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CALIFORNIA SMALL BUSINESSES STRUGGLING, SOUTHERN SECTOR WORST IN NATION, SURVEY SAYS

 WASHINGTON, Nov. 25 ~PRNewswire~ -- California small businesses are facing worse economic conditions than the United States as a whole, the nation's largest small-business advocacy organization, the National Federation of Independent Business, reported today.
 According to an NFIB Foundation~Wells Fargo Bank survey of nearly 800 California entrepreneurs, small firms there face far more difficult economic conditions than those in other parts of the country and Southern California firms are worse off yet.
 The primary problem, NFIB-California state director Martyn Hopper of Sacramento, Calif., said, is that the state's markets are shrinking in everything from defense industries to real estate. In the last three months, nearly one-fifth more Southern California small-business owners reported sales declines than increases.
 NFIB, which represents nearly 600,000 small U.S. firms, including more than 47,000 in California, reported that small-business optimism in the southern part of the state was nearly 7 percentage points below the national figure: 97.7 vs. 104.4. Upstate, the index was just 2 points under the U.S. level.
 "The gap between California and the rest of the country would be even larger if national figures did not include the state," said NFIB chief economist William C. Dunkelberg, a former Stanford economics professor.
 More than one-fourth of the small-business owners in Southern California cited poor sales as their single most important problem, with regulation and red tape second on the list.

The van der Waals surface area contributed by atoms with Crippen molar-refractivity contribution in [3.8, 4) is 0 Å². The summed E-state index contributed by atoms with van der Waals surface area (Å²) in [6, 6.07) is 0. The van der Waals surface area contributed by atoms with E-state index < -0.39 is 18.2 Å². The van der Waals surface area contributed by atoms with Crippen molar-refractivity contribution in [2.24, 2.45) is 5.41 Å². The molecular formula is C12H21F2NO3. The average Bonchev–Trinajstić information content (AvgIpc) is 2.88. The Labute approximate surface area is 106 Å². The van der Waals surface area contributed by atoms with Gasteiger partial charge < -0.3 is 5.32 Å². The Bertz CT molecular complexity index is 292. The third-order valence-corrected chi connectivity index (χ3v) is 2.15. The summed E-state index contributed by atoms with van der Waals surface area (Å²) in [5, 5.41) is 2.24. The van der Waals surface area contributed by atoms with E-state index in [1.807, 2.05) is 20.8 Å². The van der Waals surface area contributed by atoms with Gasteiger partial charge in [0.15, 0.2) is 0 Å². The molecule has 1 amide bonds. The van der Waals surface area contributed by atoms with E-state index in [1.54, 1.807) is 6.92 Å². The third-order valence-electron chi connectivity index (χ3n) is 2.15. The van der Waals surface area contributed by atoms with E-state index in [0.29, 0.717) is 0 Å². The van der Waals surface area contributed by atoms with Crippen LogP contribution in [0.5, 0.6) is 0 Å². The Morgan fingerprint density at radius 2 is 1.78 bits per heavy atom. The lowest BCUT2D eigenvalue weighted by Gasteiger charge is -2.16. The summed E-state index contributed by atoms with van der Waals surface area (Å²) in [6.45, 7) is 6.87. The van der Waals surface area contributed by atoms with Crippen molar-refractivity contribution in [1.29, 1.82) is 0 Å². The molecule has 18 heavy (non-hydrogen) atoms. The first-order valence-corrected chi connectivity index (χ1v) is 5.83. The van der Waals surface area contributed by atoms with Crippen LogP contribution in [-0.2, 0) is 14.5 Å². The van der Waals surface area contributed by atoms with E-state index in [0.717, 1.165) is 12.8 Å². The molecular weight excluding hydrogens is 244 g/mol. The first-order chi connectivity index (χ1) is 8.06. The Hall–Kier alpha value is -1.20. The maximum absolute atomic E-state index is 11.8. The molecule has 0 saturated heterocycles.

Statewide, 21 percent cut prices in an effort to boost sales, while only 12 percent hiked them. Again, fewer Northern California firms trimmed prices. Capital spending was weak, inventories were reduced and employment stagnated across the state.
 Looking ahead, 5 percent more Southern California business owners expect declining sales in the next three months than their northern counterparts. Both regions fared poorly when compared to the national figure where 18 percentage points more anticipate better sales ahead.
 But the economist noted the trend is probably temporary. Small business distress was heaviest in Texas and surrounding states during the mid-1980s, then it moved to New England, and now it is centered in Southern California, he said.
 -0- 11~25~92
 ~CONTACT: Terry Hill, 202-554-9000, or Martyn Hopper, 916-448-9904, both of the National Federation of Independent Business~


CO: National Federation of Independent Business ST: California IN: SU: ECO

DC -- DC021 -- 1631 11~25~92 16:08 EST
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Date:Nov 25, 1992
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